A Redeeming Sacrifice

The dance at Byron Lyall’s was in full swing. Toff Leclerc, the best fiddler in three counties, was enthroned on the kitchen table and from the glossy brown violin, which his grandfather brought from Grand Pré, was conjuring music which made even stiff old Aunt Phemy want to show her steps. Around the kitchen sat a row of young men and women, and the open sitting-room doorway was crowded with the faces of non-dancing guests who wanted to watch the sets.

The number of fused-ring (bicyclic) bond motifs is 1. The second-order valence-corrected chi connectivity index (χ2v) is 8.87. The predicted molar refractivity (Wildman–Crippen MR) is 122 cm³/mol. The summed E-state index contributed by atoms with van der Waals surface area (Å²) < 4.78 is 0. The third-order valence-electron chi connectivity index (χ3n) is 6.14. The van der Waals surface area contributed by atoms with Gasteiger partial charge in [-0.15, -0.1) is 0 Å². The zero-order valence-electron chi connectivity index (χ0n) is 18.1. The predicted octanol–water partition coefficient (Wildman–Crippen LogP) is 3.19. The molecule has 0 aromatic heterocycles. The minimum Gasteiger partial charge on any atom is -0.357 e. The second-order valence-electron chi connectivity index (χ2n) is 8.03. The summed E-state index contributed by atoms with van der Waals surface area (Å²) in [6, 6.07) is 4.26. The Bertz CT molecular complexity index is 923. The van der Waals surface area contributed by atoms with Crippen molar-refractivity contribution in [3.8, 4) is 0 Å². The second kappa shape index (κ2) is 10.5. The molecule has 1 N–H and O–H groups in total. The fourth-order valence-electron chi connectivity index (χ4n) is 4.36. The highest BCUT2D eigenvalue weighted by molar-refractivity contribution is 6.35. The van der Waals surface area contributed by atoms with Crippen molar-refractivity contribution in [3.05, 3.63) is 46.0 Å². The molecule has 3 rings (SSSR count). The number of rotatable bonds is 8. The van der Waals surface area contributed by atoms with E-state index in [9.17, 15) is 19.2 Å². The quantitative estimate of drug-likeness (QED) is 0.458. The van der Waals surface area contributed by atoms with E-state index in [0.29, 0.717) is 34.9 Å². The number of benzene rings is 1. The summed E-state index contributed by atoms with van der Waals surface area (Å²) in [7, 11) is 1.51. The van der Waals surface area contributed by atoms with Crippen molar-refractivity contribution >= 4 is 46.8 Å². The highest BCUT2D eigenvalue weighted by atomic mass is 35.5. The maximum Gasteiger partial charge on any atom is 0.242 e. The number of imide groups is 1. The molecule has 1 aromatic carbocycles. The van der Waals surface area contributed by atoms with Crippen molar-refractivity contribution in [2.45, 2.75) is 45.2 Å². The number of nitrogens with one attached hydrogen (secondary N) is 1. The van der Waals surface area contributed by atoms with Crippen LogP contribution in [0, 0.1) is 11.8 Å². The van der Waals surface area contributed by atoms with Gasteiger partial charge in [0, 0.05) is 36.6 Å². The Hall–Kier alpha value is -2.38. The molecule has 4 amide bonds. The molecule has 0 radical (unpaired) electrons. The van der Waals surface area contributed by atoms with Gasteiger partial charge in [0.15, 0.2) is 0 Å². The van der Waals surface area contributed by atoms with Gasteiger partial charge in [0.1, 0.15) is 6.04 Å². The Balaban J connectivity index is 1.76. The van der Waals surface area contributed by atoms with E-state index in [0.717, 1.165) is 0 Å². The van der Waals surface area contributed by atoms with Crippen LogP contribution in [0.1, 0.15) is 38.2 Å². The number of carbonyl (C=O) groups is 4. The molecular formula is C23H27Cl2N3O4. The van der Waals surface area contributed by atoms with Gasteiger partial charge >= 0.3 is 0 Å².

An eight-hand reel had just been danced and the girls, giddy from the much swinging of the final figure, had been led back to their seats. Mattie Lyall came out with a dipper of water and sprinkled the floor, from which a fine dust was rising. Toff’s violin purred under his hands as he waited for the next set to form. The dancers were slow about it. There was not the rush for the floor that there had been earlier in the evening, for the supper table was now spread in the dining-room and most of the guests were hungry.

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